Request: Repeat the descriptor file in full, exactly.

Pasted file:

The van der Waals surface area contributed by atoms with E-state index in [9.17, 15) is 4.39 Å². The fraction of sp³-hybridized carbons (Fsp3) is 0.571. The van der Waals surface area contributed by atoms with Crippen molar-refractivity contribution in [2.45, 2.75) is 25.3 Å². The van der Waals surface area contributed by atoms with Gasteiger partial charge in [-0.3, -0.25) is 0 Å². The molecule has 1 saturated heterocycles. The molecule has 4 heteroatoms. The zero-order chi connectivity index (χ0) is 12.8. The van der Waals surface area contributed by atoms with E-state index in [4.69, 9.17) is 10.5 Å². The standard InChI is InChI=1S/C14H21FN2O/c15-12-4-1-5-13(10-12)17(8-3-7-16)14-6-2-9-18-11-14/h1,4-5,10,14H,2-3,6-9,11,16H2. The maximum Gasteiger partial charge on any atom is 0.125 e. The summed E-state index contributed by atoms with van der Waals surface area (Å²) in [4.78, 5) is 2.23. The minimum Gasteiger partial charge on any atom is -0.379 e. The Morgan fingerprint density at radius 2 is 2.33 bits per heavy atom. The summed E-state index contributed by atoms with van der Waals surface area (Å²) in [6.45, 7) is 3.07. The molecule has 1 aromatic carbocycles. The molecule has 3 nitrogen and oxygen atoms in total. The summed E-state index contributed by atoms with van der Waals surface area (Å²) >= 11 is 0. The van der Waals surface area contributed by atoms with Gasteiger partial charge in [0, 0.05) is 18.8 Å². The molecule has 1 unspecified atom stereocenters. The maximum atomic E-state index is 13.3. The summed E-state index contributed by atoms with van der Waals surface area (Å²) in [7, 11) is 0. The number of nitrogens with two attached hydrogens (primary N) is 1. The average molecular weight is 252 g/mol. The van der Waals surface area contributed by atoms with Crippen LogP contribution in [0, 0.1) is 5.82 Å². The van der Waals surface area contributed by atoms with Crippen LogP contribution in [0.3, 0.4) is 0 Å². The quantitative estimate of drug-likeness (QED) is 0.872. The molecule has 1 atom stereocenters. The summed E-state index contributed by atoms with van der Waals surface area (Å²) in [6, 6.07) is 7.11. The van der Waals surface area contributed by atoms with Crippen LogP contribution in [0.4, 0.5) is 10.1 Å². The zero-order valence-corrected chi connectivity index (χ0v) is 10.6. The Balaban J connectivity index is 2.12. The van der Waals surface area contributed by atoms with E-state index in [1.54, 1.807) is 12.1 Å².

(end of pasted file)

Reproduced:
The van der Waals surface area contributed by atoms with E-state index in [9.17, 15) is 4.39 Å². The fraction of sp³-hybridized carbons (Fsp3) is 0.571. The van der Waals surface area contributed by atoms with Crippen molar-refractivity contribution in [2.45, 2.75) is 25.3 Å². The van der Waals surface area contributed by atoms with Gasteiger partial charge in [-0.3, -0.25) is 0 Å². The molecule has 1 saturated heterocycles. The molecule has 4 heteroatoms. The zero-order chi connectivity index (χ0) is 12.8. The van der Waals surface area contributed by atoms with E-state index in [4.69, 9.17) is 10.5 Å². The standard InChI is InChI=1S/C14H21FN2O/c15-12-4-1-5-13(10-12)17(8-3-7-16)14-6-2-9-18-11-14/h1,4-5,10,14H,2-3,6-9,11,16H2. The maximum Gasteiger partial charge on any atom is 0.125 e. The summed E-state index contributed by atoms with van der Waals surface area (Å²) in [4.78, 5) is 2.23. The minimum Gasteiger partial charge on any atom is -0.379 e. The Morgan fingerprint density at radius 2 is 2.33 bits per heavy atom. The summed E-state index contributed by atoms with van der Waals surface area (Å²) in [6.45, 7) is 3.07. The molecule has 1 aromatic carbocycles. The molecule has 3 nitrogen and oxygen atoms in total. The summed E-state index contributed by atoms with van der Waals surface area (Å²) >= 11 is 0. The van der Waals surface area contributed by atoms with Gasteiger partial charge in [0, 0.05) is 18.8 Å². The molecule has 1 unspecified atom stereocenters. The maximum atomic E-state index is 13.3. The summed E-state index contributed by atoms with van der Waals surface area (Å²) in [7, 11) is 0. The number of nitrogens with two attached hydrogens (primary N) is 1. The average molecular weight is 252 g/mol. The van der Waals surface area contributed by atoms with Crippen LogP contribution in [0, 0.1) is 5.82 Å². The van der Waals surface area contributed by atoms with Crippen LogP contribution in [0.3, 0.4) is 0 Å². The quantitative estimate of drug-likeness (QED) is 0.872. The molecule has 1 atom stereocenters. The summed E-state index contributed by atoms with van der Waals surface area (Å²) in [6, 6.07) is 7.11. The van der Waals surface area contributed by atoms with Crippen LogP contribution in [0.4, 0.5) is 10.1 Å². The zero-order valence-corrected chi connectivity index (χ0v) is 10.6. The Balaban J connectivity index is 2.12. The van der Waals surface area contributed by atoms with E-state index in [1.54, 1.807) is 12.1 Å².